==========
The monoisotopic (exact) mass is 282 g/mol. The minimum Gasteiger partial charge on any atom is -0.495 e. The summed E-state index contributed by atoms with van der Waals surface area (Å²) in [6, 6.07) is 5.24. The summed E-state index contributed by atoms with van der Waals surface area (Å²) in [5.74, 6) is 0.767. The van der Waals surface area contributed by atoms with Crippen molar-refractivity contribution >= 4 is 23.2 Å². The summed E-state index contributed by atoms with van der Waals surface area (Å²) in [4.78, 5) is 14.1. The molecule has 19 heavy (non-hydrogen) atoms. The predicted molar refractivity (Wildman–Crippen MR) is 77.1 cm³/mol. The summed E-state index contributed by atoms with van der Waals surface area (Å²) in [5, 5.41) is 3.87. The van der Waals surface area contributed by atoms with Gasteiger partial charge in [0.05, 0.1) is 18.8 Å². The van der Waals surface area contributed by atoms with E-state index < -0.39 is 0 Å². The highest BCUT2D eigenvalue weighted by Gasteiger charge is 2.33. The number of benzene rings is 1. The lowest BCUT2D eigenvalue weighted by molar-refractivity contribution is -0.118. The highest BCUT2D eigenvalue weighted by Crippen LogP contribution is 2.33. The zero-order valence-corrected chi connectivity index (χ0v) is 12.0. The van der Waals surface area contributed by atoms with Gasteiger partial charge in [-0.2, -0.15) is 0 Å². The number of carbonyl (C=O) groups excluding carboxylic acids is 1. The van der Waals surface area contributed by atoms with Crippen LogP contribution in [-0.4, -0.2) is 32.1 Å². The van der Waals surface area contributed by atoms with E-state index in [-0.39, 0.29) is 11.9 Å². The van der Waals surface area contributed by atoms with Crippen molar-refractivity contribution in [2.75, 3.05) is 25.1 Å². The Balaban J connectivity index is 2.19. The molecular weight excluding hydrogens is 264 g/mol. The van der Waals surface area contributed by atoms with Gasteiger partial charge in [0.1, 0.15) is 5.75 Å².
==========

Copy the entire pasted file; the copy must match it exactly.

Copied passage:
The monoisotopic (exact) mass is 282 g/mol. The minimum Gasteiger partial charge on any atom is -0.495 e. The summed E-state index contributed by atoms with van der Waals surface area (Å²) in [6, 6.07) is 5.24. The summed E-state index contributed by atoms with van der Waals surface area (Å²) in [5.74, 6) is 0.767. The van der Waals surface area contributed by atoms with Crippen molar-refractivity contribution >= 4 is 23.2 Å². The summed E-state index contributed by atoms with van der Waals surface area (Å²) in [4.78, 5) is 14.1. The molecule has 19 heavy (non-hydrogen) atoms. The predicted molar refractivity (Wildman–Crippen MR) is 77.1 cm³/mol. The summed E-state index contributed by atoms with van der Waals surface area (Å²) in [5, 5.41) is 3.87. The van der Waals surface area contributed by atoms with Gasteiger partial charge in [0.05, 0.1) is 18.8 Å². The van der Waals surface area contributed by atoms with E-state index < -0.39 is 0 Å². The highest BCUT2D eigenvalue weighted by Gasteiger charge is 2.33. The number of benzene rings is 1. The lowest BCUT2D eigenvalue weighted by molar-refractivity contribution is -0.118. The highest BCUT2D eigenvalue weighted by Crippen LogP contribution is 2.33. The zero-order valence-corrected chi connectivity index (χ0v) is 12.0. The van der Waals surface area contributed by atoms with Gasteiger partial charge in [-0.2, -0.15) is 0 Å². The number of carbonyl (C=O) groups excluding carboxylic acids is 1. The van der Waals surface area contributed by atoms with Crippen LogP contribution in [-0.4, -0.2) is 32.1 Å². The van der Waals surface area contributed by atoms with E-state index in [-0.39, 0.29) is 11.9 Å². The van der Waals surface area contributed by atoms with Crippen molar-refractivity contribution in [2.75, 3.05) is 25.1 Å². The Balaban J connectivity index is 2.19. The molecular weight excluding hydrogens is 264 g/mol. The van der Waals surface area contributed by atoms with Gasteiger partial charge in [0.1, 0.15) is 5.75 Å².